This paper contributes to the body of knowledge by providing an empirical study on the effect of the NC on the BOD’s role in enhancing firm performance. The research applies two theories, agency and resource dependence, which claim that an effective NC could improve the monitoring role of the BOD in enhancing the company’s activities and operations and thereby boost firm performance. The study is considered very important for a country such as Bahrain in which, similar to other developing countries, many board directors are non-independent, or are family members. Focusing on the context of Bahrain is important as Bahrain’s economy is “backboned” by family companies, which contribute more than 99% of the growth in the country’s gross domestic product (GDP). In addition, family enterprises play a significant role in Bahrain’s commercial ecosystem, which helps to foster a welcoming business environment (Palalić et al. 2022
The study will help policymakers and regulators to evaluate the role of the NC, which currently seems to be ineffective and in need of improvement. It has been argued by several researchers, e.g., Mohammad et al.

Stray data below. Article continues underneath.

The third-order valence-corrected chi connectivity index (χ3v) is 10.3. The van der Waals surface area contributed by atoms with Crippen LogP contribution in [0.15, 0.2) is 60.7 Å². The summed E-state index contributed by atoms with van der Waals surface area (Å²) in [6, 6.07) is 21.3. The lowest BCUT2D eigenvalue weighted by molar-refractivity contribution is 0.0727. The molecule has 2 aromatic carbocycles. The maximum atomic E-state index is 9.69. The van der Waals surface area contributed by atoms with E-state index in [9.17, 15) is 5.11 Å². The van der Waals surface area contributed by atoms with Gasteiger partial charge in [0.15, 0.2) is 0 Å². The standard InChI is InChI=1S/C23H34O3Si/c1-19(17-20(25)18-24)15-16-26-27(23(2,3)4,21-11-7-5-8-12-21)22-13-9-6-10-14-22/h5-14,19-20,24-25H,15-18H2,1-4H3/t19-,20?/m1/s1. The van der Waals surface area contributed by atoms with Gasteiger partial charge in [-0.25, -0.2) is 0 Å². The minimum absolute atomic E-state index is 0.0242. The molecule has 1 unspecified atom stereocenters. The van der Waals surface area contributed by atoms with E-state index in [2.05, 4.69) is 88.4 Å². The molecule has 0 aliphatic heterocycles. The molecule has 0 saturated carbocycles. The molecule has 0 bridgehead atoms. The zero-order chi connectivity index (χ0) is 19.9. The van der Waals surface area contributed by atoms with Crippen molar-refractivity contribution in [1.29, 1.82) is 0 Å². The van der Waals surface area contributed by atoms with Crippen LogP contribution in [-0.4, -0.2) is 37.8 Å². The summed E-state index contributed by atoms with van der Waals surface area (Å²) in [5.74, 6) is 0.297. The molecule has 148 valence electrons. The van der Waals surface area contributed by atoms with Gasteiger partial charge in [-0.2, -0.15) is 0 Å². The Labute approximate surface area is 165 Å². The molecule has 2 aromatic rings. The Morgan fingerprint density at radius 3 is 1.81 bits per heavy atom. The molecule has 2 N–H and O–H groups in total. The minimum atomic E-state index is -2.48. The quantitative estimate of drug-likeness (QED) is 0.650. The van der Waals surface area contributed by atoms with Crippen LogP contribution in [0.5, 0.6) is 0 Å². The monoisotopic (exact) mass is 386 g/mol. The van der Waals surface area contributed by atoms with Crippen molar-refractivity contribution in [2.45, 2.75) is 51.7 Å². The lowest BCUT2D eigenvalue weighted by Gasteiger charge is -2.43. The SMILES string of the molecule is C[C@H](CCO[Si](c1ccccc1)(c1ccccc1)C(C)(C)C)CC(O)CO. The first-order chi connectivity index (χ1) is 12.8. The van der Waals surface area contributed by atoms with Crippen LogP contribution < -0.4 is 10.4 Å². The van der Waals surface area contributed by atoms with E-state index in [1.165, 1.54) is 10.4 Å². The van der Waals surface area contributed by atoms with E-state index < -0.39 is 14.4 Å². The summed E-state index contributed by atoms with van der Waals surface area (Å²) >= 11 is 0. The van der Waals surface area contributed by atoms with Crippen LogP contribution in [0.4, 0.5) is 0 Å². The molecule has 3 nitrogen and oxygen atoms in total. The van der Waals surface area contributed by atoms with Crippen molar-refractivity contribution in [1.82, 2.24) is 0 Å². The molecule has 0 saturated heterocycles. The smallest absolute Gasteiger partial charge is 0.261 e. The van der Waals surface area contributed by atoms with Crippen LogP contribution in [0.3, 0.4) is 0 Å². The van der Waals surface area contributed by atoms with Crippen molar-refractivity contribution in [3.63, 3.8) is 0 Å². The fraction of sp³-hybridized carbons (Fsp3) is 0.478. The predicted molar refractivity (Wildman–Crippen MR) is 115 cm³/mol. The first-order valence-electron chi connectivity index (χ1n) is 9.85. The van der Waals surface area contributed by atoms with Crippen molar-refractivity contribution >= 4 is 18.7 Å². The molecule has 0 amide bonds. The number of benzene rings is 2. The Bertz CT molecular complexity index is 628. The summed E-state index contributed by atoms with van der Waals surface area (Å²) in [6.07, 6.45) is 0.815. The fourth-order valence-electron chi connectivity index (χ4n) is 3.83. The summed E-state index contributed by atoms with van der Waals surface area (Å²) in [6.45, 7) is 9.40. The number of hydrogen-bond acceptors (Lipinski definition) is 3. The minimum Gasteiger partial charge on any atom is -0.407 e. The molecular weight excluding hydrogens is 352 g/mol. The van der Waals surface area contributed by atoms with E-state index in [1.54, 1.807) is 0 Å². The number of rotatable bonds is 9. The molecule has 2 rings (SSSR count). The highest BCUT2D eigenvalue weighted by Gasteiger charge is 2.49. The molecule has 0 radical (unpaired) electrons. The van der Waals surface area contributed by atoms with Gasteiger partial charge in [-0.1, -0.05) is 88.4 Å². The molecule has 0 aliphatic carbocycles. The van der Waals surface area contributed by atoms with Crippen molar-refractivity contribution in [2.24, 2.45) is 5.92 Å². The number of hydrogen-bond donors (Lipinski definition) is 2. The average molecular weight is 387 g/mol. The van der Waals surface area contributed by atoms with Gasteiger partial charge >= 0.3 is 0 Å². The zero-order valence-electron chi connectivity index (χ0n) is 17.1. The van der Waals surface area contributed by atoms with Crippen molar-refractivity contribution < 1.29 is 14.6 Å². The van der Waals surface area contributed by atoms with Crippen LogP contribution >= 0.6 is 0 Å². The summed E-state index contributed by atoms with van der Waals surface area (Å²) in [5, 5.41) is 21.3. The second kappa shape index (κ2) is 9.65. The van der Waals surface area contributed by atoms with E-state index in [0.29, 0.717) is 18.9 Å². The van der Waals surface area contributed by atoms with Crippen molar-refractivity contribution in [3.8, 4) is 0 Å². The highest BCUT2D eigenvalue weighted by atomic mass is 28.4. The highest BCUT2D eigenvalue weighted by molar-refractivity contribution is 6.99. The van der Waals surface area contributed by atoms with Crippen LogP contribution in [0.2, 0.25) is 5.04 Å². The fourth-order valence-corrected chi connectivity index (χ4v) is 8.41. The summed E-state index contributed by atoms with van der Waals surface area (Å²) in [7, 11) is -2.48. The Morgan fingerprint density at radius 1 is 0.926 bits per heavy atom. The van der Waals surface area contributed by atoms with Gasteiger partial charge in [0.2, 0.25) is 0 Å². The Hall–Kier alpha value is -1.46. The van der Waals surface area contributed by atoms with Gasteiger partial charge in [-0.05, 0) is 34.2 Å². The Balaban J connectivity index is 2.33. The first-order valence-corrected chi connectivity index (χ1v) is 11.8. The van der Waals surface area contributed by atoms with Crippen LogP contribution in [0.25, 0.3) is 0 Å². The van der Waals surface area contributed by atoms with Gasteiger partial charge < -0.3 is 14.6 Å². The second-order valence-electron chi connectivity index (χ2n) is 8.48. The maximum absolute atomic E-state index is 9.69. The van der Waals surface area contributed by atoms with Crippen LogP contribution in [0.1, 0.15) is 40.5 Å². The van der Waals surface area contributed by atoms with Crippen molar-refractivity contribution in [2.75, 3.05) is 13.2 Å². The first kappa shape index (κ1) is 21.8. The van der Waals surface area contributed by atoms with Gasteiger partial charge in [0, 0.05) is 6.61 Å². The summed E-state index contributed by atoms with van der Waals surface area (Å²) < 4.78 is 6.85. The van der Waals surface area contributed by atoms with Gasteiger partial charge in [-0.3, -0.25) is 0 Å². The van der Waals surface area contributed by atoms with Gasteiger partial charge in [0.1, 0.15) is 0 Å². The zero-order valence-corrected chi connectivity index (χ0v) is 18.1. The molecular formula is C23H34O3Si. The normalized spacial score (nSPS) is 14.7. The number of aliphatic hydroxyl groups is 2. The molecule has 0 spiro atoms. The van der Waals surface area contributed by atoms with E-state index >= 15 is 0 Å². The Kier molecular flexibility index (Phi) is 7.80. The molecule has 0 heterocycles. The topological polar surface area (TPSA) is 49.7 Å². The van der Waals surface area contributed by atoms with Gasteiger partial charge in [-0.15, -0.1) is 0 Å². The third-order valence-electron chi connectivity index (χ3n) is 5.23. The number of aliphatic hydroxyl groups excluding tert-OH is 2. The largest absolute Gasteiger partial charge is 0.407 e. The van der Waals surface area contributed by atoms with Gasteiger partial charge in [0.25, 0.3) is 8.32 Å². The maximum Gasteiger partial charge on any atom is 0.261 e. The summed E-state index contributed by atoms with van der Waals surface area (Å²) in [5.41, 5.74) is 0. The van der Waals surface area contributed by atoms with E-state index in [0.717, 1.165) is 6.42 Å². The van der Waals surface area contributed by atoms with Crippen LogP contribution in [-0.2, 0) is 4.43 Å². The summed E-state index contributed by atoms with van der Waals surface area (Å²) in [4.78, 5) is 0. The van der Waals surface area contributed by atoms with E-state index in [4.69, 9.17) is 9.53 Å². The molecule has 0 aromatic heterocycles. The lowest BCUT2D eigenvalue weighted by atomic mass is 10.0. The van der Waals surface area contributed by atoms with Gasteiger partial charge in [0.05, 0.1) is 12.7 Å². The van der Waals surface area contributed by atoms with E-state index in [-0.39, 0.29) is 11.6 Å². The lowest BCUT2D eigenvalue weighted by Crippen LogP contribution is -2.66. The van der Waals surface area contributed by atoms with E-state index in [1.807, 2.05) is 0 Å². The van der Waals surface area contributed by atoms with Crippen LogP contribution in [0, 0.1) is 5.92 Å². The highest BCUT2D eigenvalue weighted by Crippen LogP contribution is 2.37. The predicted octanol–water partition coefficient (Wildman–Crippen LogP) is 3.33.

), that the criteria for choosing directors needs to be updated by authorities. Further, Al-Absy et al.
) stressed the importance of increasing the independence and efficacy of board committees, particularly the NC. The findings will also be helpful to the sector in general and the Bahraini context. Firms will be able to adapt as a result and profit accordingly. Future researchers will benefit from the study using the data and findings to their advantage.
2. Literature Review and Hypothesis Development
According to Ludwig and Sassen
), “corporate governance” refers to a company’s established practices, policies, and laws. It refers to the process through which a firm strikes a balance between the interests of its shareholders, senior management, customers, vendors, lenders, regulators, and citizens (Zaman et al. 2022
). Several groups are included in the purview of good corporate governance. It may refer to either the processes by which a company is guided and controlled, or the measures used to guarantee that a business adheres to a standard established by outsiders (Du Plessis et al. 2018
Corporate governance is now a topic with broad implications. As more businesses undergo significant alterations as a result of the confluence of technical advancement, sociopolitical shifts, and economic trends toward increasing globalization, corporate governance is a subject of growing relevance in developing countries (Al-Homaidi et al. 2019